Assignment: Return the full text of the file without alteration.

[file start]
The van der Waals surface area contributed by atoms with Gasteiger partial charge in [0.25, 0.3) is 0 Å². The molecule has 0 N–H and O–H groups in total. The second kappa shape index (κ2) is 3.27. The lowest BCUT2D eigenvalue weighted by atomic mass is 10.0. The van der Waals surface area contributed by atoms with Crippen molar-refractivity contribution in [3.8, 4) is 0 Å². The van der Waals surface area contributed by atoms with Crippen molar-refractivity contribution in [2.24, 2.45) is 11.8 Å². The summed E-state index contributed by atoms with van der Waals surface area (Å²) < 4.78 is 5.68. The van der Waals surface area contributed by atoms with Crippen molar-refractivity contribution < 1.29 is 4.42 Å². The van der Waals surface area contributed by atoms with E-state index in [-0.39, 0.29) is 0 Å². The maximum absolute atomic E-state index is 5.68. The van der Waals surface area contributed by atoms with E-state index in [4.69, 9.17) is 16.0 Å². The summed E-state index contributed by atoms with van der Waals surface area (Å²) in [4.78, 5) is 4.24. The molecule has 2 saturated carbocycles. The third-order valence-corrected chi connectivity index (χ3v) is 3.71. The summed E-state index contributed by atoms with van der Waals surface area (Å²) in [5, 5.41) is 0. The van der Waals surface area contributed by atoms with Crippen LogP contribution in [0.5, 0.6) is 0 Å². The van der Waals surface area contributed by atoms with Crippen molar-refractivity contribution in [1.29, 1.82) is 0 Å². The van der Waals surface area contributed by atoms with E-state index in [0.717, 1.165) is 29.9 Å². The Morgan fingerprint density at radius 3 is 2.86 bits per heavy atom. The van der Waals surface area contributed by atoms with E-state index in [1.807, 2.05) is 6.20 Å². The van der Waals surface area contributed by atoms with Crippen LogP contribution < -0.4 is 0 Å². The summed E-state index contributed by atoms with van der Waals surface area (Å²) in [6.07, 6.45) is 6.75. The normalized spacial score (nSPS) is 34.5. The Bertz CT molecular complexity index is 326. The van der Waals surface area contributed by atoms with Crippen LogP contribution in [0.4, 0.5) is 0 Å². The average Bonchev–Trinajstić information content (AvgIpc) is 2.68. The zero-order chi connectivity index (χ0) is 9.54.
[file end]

The van der Waals surface area contributed by atoms with Gasteiger partial charge in [0.25, 0.3) is 0 Å². The molecule has 0 N–H and O–H groups in total. The second kappa shape index (κ2) is 3.27. The lowest BCUT2D eigenvalue weighted by atomic mass is 10.0. The van der Waals surface area contributed by atoms with Crippen molar-refractivity contribution in [3.8, 4) is 0 Å². The van der Waals surface area contributed by atoms with Crippen molar-refractivity contribution in [2.24, 2.45) is 11.8 Å². The summed E-state index contributed by atoms with van der Waals surface area (Å²) < 4.78 is 5.68. The van der Waals surface area contributed by atoms with Crippen molar-refractivity contribution < 1.29 is 4.42 Å². The van der Waals surface area contributed by atoms with E-state index in [-0.39, 0.29) is 0 Å². The maximum absolute atomic E-state index is 5.68. The van der Waals surface area contributed by atoms with E-state index in [4.69, 9.17) is 16.0 Å². The summed E-state index contributed by atoms with van der Waals surface area (Å²) in [4.78, 5) is 4.24. The molecule has 2 saturated carbocycles. The third-order valence-corrected chi connectivity index (χ3v) is 3.71. The summed E-state index contributed by atoms with van der Waals surface area (Å²) in [5, 5.41) is 0. The van der Waals surface area contributed by atoms with Crippen LogP contribution in [0.5, 0.6) is 0 Å². The van der Waals surface area contributed by atoms with Crippen molar-refractivity contribution in [1.29, 1.82) is 0 Å². The van der Waals surface area contributed by atoms with E-state index in [0.717, 1.165) is 29.9 Å². The Morgan fingerprint density at radius 3 is 2.86 bits per heavy atom. The van der Waals surface area contributed by atoms with E-state index in [1.807, 2.05) is 6.20 Å². The van der Waals surface area contributed by atoms with Crippen LogP contribution < -0.4 is 0 Å². The summed E-state index contributed by atoms with van der Waals surface area (Å²) in [6.07, 6.45) is 6.75. The normalized spacial score (nSPS) is 34.5. The Bertz CT molecular complexity index is 326. The van der Waals surface area contributed by atoms with Crippen LogP contribution in [0.4, 0.5) is 0 Å². The average Bonchev–Trinajstić information content (AvgIpc) is 2.68. The zero-order chi connectivity index (χ0) is 9.54.